Every once in a while I am going to ask myself five questions that I either don’t know or kinda know, but have taken for granted, and answer them here.

This weeks five questions are:

  • Bash alternatives, pros and cons?
  • Docker alternatives pros and cons?
  • Where are the internet trunks in the world?
  • What are the types of orbits, their uses and heights?
  • How is coffee made?

Bash Alternatives

The only bash alternative that has ever been mentioned to me is zsh (z shell). I will let these slides and this Reddit thread make the arguments.

Docker alternatives, pros and cons

I found a honey of a video here about Rocket and its difference to docker

Here is an article on LXC vs Docker vs Rocket

Where are the internet trunks in the world?

The short answer is: all over the globe (except Africa :( ).

What’s really interesting is that the internet is chopped into 3 unofficial tiers of internet service providers:

  • Tier 1: A network is one that can reach every other network on the Internet without purchasing IP transit or paying settlements.
  • Tier 2: A network that peers with some networks, but still purchases IP transit or pays settlements to reach at least some portion of the Internet.
  • Tier 3: A network that solely purchases transit from other networks to reach the Internet.

You can find a list of tier 1 (backbone) providers on this forum

Respective trunks can be looked up by provider by using the googler. Here is the UUNET US Internet Backbone. image of UUNET Global Internet Backbone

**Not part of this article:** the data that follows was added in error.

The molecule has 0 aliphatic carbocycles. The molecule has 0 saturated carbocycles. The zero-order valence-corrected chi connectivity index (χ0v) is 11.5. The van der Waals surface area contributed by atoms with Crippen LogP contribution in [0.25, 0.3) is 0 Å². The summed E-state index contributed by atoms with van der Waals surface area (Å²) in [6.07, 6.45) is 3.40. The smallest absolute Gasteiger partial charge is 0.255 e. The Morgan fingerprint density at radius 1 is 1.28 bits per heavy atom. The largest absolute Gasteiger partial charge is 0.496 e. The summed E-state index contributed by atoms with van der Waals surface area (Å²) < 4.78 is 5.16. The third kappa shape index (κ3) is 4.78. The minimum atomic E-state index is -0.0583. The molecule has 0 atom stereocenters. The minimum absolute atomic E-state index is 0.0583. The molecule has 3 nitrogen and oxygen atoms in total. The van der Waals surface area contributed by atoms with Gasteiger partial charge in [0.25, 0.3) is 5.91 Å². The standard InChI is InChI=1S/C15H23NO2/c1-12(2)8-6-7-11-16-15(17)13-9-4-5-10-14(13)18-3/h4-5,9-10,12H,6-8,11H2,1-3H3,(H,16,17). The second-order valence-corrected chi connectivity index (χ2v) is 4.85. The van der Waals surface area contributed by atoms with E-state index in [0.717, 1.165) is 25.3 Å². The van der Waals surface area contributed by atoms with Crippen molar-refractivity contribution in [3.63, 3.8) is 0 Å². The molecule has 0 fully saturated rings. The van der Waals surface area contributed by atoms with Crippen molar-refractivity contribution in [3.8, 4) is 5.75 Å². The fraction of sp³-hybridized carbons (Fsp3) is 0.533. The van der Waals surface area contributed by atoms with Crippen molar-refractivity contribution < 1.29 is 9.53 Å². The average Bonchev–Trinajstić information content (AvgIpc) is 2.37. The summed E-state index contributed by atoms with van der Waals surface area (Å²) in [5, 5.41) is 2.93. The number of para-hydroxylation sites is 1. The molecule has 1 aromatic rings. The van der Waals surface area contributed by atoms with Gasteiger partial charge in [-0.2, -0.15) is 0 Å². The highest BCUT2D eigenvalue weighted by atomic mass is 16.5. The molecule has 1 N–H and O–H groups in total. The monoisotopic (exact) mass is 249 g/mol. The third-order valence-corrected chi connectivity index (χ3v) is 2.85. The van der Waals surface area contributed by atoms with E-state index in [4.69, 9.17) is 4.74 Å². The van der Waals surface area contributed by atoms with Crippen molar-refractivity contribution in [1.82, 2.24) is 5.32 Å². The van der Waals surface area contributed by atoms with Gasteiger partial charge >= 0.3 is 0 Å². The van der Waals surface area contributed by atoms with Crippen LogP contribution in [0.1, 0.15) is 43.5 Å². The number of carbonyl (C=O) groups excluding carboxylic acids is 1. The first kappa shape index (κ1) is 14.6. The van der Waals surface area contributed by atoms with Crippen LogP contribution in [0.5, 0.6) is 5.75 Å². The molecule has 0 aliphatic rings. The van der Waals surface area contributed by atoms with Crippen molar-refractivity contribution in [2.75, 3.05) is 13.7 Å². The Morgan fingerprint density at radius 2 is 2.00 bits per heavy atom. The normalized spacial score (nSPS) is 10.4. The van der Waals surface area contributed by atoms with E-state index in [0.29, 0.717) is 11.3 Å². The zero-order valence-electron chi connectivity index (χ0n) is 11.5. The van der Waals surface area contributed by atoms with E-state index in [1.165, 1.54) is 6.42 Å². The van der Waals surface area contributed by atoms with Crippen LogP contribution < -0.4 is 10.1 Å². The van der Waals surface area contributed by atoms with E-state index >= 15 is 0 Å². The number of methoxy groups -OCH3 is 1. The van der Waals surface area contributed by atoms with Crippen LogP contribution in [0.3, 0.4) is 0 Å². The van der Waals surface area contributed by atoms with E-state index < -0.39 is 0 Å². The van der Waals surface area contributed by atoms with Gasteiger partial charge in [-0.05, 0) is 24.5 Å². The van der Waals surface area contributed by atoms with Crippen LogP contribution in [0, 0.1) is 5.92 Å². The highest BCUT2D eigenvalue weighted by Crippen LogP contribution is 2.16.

Whats types of orbit are there?

There are many orbits but I was looking for Geocentric Orbit.

In short there are three orbits:

  • Low Earth Orbit (LEO) 100-1200 miles above sea level. At 100 mi, orbit takes 90 minutes. e.g. These are scientific satellites.
  • Medium Earth Orbit (MEO) 1200-22,236 miles above sea level (geosynchronous orbit), e.g. communications satellites.
  • High Earth Orbit / Geosynchronous Orbit (HEO) 22,236 mi, orbit takes about a day (23h 56m 4.09s), e.g. global communication satellites and large scale phenomenon (hurricanes).

How is coffee made?

Read this: Ten Steps to Coffee: Seed to Cup

It’s a very long, manual process. One that should not end with the phrase “Folgers in your cup.” Alas it goes something like this:

Coffee trees are planted. A new coffee tree takek about 3-4 years to produce cherries. Coffee cherries are harvested. This is usually manual labor that affords more care to pick better cherries. A good cherry picker can harvest 100-200 pounds of cherries a day, producing 30-40 lbs of beans. Cherries are dried using dry or wet methods. The dry method is to lay the beans out on a huge surface and sun dry them. The wet method is more involved, removing the pulp and then dried. The beans are then milled, polished and sorted by size and weight. Beans are green, called “green coffee,” when exported in sacks to their final regions/locales. When they reach their final regions/locales they are “tasted” for quality. After meeting some kind of standard they are roasted, ground, and brewed.

Definitely read the article about tasting the coffee, its wild.



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Published

09 September 2015